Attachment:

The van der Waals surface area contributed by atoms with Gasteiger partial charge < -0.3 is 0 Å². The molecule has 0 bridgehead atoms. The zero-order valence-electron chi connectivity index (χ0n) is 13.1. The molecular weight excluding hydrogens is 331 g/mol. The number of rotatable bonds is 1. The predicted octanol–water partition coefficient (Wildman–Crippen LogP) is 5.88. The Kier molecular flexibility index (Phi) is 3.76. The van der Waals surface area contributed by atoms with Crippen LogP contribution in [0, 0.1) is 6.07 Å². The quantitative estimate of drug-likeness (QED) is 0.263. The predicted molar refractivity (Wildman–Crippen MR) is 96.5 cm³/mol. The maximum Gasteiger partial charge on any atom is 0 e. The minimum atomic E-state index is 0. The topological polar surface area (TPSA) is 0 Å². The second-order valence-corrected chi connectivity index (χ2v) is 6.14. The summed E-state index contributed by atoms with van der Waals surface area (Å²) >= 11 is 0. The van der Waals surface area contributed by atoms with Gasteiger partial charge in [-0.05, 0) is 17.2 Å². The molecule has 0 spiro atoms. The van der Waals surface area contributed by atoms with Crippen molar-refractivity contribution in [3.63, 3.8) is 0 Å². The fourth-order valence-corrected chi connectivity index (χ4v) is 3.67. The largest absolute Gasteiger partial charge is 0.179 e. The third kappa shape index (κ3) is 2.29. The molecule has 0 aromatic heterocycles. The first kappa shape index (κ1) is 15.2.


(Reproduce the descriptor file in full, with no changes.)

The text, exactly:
The van der Waals surface area contributed by atoms with Gasteiger partial charge < -0.3 is 0 Å². The molecule has 0 bridgehead atoms. The zero-order valence-electron chi connectivity index (χ0n) is 13.1. The molecular weight excluding hydrogens is 331 g/mol. The number of rotatable bonds is 1. The predicted octanol–water partition coefficient (Wildman–Crippen LogP) is 5.88. The Kier molecular flexibility index (Phi) is 3.76. The van der Waals surface area contributed by atoms with Crippen LogP contribution in [0, 0.1) is 6.07 Å². The quantitative estimate of drug-likeness (QED) is 0.263. The predicted molar refractivity (Wildman–Crippen MR) is 96.5 cm³/mol. The maximum Gasteiger partial charge on any atom is 0 e. The minimum atomic E-state index is 0. The topological polar surface area (TPSA) is 0 Å². The second-order valence-corrected chi connectivity index (χ2v) is 6.14. The summed E-state index contributed by atoms with van der Waals surface area (Å²) >= 11 is 0. The van der Waals surface area contributed by atoms with Gasteiger partial charge in [-0.05, 0) is 17.2 Å². The molecule has 0 spiro atoms. The van der Waals surface area contributed by atoms with Crippen molar-refractivity contribution in [3.63, 3.8) is 0 Å². The fourth-order valence-corrected chi connectivity index (χ4v) is 3.67. The largest absolute Gasteiger partial charge is 0.179 e. The third kappa shape index (κ3) is 2.29. The molecule has 0 aromatic heterocycles. The first kappa shape index (κ1) is 15.2.